Wakeful Children by S.P. Oldham is a delightful collection of extremely well-written short stories guaranteed to hearken readers back to a cherished past, when they sat by a fire and listened with rapt attention as granny told scary stories. For those not lucky enough to possess such memories, Wakeful Children will fill that gap.
Oldham’s stories read like fairy tales cross pollinated by the Twilight Zone. Some are more gruesome than Grimm. Each tale is told in third person by a gentle, all-knowing voice that lends a haunting, personal quality to each story. Surprise endings and ambiguous conclusions will echo and linger in readers’ minds, causing them to rethink each story.
The characters are all unique: old, young, men, women; some are innocent, and some are downright dangerous. Everyone can find a character with whom they can identify.
The setting of each tale is precise enough to visualize, yet nebulous enough so that readers will feel that they might take place in any small town in Great Britain in various non-specific eras.
The silky plots are all intelligent and well-structured. The speed of each trajectory is carefully timed to hold a reader’s attention, to draw readers more closely into the terror. A grown-up version of the boogey man deliciously lingers over every single second, savoring every bit of terror. Readers will find themselves holding their breath along with the protagonist as he hides under the covers and listens for the ticking sound to draw closer. With a jolt, Joe Gallows transforms from a singular, twisted prankster to something much more dangerous. Ghosts, witches, and even diabolic weather conditions challenge characters and test their ability to survive.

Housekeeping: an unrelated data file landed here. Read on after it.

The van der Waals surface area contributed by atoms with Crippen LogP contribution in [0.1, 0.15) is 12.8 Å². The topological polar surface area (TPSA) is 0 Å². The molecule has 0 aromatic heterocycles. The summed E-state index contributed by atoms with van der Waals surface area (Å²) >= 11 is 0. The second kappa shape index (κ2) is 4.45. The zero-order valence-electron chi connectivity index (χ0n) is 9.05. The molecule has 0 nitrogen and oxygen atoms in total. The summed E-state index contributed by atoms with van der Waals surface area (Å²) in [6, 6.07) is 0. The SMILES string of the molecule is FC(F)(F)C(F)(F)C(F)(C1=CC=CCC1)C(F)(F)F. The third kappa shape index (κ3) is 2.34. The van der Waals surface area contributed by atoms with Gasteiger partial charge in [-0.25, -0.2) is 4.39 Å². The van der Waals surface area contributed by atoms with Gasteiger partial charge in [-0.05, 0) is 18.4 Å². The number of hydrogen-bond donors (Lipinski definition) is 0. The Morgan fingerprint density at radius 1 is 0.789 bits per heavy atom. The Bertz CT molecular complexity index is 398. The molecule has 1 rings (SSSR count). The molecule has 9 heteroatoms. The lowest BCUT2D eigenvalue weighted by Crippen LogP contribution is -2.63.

Oldham’s style is clear and economical. She incorporates vivid descriptions and stunning metaphors without burdening the text with unnecessary words. The author’s attention to detail will enhance a reader’s ability visualize each setting without getting bogged down by excess.
The most notable quality of the collection, is the fact that each story has a unique plot. There is absolutely no redundancy among them and no derivative retelling of iconic tales, a sad practice that is all too common in the genre.
It can be said that the full-speed-ahead nature of current society is the perfect reason more readers reach for short story collections. Those who enjoy horror, hauntings, and the unexplained should give Wakeful Children a read.
Wakeful Children is not out in print.